Pope condemns 'repugnant crimes' of abuse but offers no new action plan

Pope condemns ‘repugnant crimes’ of abuse but offers no new action plan

Pope condemns ‘repugnant crimes’ of abuse but offers no new action plan

Pope Francis meets with Irish Prime Minister Leo Varadkar in Dublin, Ireland, Saturday, Aug. 25, 2018. Pope Francis is on a two-day visit to Ireland. (Credit: AP Photo/Gregorio Borgia.)

As had been expected, Pope Francis began his first papal visit to the Emerald Isle addressing the “grave scandal” caused by the “repugnant crimes” of sexual abuse of young people by priests and religious, saying those misdeeds have “rightly given rise to outrage.”

DUBLIN— As had been expected, Pope Francis began his first papal visit to the Emerald Isle addressing the “grave scandal” caused by the “repugnant crimes” of sexual abuse of young people by priests and religious, saying those misdeeds have “rightly given rise to outrage.”

“The failure of ecclesiastical authorities – bishops, religious superiors, priests and others – remains a source of pain and shame for the Catholic community. I myself share those sentiments,” Francis said.

The pope referred to “efforts of the Church’s leadership both to remedy past mistakes and to adopt stringent norms meant to ensure that they do not happen again,” but did not offer any new specifics in terms of action he intends to take, for instance on the question of accountability, not just for the crime of abuse but also the cover-up.

During the first of six addresses he’s set to deliver during his 32-hour visit to Ireland, Francis also referred to the many women who’ve “endured particularly difficult situations.” Though he didn’t specify what he meant, thousands of single mothers in Ireland were coerced, and in some cases forced, to give their children to Catholic-run orphanages.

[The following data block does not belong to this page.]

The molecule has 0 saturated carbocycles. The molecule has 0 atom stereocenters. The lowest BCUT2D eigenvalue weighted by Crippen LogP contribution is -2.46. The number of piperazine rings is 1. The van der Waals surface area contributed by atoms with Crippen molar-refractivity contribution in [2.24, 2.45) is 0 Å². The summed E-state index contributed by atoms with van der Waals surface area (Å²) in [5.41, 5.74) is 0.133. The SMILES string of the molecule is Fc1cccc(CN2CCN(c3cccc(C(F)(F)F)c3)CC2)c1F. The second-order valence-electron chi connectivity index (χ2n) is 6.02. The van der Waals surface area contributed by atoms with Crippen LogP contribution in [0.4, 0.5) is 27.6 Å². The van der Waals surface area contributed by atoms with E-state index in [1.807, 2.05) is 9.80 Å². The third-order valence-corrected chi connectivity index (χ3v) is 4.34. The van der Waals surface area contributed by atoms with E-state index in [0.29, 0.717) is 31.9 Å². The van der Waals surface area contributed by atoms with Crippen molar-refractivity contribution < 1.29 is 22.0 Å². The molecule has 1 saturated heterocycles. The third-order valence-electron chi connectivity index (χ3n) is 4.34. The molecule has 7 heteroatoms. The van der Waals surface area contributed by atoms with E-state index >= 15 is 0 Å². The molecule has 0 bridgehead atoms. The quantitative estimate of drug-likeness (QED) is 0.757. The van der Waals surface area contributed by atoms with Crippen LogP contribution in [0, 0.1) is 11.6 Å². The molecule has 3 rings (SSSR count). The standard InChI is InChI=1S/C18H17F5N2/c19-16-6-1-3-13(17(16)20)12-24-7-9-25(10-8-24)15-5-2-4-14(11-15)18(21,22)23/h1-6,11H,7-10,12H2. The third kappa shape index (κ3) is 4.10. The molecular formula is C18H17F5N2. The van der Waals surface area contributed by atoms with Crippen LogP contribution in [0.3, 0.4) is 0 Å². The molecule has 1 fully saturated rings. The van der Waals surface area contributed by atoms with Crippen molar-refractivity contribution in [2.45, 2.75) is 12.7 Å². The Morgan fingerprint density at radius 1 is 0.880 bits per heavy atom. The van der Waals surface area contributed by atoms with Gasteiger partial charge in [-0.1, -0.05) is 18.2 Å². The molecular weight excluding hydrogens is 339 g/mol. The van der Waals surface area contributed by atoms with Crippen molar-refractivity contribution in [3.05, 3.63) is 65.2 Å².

“With regard to the most vulnerable, I cannot fail to acknowledge the grave scandal caused in Ireland by the abuse of young people by members of the Church charged with responsibility for their protection and education,” Francis said.

The pope’s remarks came Saturday morning, during his address to 250 members of civil authorities, civil society and the diplomatic corps, including a delegation from Northern Ireland. The event took place in Dublin Castle, used by the Irish government for special events.

Ireland has one of the longest histories of dealing with clerical child abuse in the Catholic Church. The Irish bishops produced their first child protection guidelines in 1996, but critics charge they were inadequate for several reasons, including because the Vatican would not authorize the bishops to report the allegations to the police, and because the norms had no standing in canon law.

In 2006, after a 2005 report into sexual abuse in the Diocese of Ferns, the Irish Church instituted a National Board for Safeguarding Children. Since then, the review board has reported that from Jan. 1, 1975, some 1,259 abuse allegations have been made against 489 priests, and none of the 26 Irish dioceses were exempt.

The 2017 report, released last June, said the board had received 135 notifications of allegations, suspicions and concerns. Involved were 35 diocesan priests and 63 members of religious congregations. However, as the head of the board pointed out, with only one exception, all the alleged abusive behavior occurred before 2000.

After the initial guidelines, much has changed locally, including the recruitment of a small army of lay men and women, over 3,000 of whom that now oversee child safeguarding practices in Ireland’s 1,366 parishes.

“My predecessor, Pope Benedict, spared no words in recognizing both the gravity of the situation and in demanding that ‘truly evangelical, just and effective’ measures be taken in response to this betrayal of trust,” Francis said on Saturday. “His frank and decisive intervention continues to serve as an incentive for the efforts of the Church’s leadership both to remedy past mistakes and to adopt stringent norms meant to ensure that they do not happen again.”

The Church in Ireland, the pontiff said, has played a role in “promoting the welfare of children that cannot be obscured,” hence his hope that the “gravity of the abuse scandals, which have cast light on the failings of many, will serve to emphasize the importance of the protection of minors and vulnerable adults on the part of society as a whole.”

“In this regard, he said, “all of us are aware of how urgent it is to provide our young people with wise guidance and sound values on their journey to maturity.”